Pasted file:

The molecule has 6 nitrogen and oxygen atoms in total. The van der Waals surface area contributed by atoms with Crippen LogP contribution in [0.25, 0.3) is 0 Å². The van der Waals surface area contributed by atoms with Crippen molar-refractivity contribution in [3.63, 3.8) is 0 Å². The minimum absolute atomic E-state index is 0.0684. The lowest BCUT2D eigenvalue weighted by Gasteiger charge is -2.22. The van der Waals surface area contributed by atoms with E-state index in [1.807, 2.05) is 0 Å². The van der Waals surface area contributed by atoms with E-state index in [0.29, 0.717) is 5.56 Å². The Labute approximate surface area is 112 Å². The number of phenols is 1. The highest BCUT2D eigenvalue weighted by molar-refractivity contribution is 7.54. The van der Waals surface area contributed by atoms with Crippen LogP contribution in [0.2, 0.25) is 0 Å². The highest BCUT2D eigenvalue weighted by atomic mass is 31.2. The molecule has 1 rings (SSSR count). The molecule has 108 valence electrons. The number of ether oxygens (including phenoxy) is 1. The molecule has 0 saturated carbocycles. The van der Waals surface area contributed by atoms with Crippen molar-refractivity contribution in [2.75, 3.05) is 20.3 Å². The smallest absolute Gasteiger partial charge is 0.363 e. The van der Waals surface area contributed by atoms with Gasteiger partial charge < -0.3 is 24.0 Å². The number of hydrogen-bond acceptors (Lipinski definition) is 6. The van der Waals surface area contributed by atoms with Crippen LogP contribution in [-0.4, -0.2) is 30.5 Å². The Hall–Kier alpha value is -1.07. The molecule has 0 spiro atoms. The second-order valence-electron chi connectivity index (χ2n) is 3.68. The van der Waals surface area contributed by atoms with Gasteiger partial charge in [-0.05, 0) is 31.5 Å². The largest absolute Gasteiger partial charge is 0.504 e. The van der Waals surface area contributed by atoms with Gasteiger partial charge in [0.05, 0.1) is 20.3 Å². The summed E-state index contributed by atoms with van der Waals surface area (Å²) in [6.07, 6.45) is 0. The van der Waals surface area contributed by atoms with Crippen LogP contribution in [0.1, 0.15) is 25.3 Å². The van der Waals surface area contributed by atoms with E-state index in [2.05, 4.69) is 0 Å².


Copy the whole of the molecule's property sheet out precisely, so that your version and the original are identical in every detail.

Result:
The molecule has 6 nitrogen and oxygen atoms in total. The van der Waals surface area contributed by atoms with Crippen LogP contribution in [0.25, 0.3) is 0 Å². The van der Waals surface area contributed by atoms with Crippen molar-refractivity contribution in [3.63, 3.8) is 0 Å². The minimum absolute atomic E-state index is 0.0684. The lowest BCUT2D eigenvalue weighted by Gasteiger charge is -2.22. The van der Waals surface area contributed by atoms with E-state index in [1.807, 2.05) is 0 Å². The van der Waals surface area contributed by atoms with E-state index in [0.29, 0.717) is 5.56 Å². The Labute approximate surface area is 112 Å². The number of phenols is 1. The highest BCUT2D eigenvalue weighted by molar-refractivity contribution is 7.54. The van der Waals surface area contributed by atoms with Crippen LogP contribution in [0.2, 0.25) is 0 Å². The highest BCUT2D eigenvalue weighted by atomic mass is 31.2. The molecule has 1 rings (SSSR count). The molecule has 108 valence electrons. The number of ether oxygens (including phenoxy) is 1. The molecule has 0 saturated carbocycles. The van der Waals surface area contributed by atoms with Crippen molar-refractivity contribution in [2.75, 3.05) is 20.3 Å². The smallest absolute Gasteiger partial charge is 0.363 e. The van der Waals surface area contributed by atoms with Gasteiger partial charge < -0.3 is 24.0 Å². The number of hydrogen-bond acceptors (Lipinski definition) is 6. The van der Waals surface area contributed by atoms with Crippen LogP contribution in [-0.4, -0.2) is 30.5 Å². The Hall–Kier alpha value is -1.07. The molecule has 0 spiro atoms. The second-order valence-electron chi connectivity index (χ2n) is 3.68. The van der Waals surface area contributed by atoms with Gasteiger partial charge in [-0.05, 0) is 31.5 Å². The largest absolute Gasteiger partial charge is 0.504 e. The van der Waals surface area contributed by atoms with Gasteiger partial charge in [0.05, 0.1) is 20.3 Å². The summed E-state index contributed by atoms with van der Waals surface area (Å²) in [6.07, 6.45) is 0. The van der Waals surface area contributed by atoms with Crippen LogP contribution in [0.1, 0.15) is 25.3 Å². The van der Waals surface area contributed by atoms with E-state index in [2.05, 4.69) is 0 Å².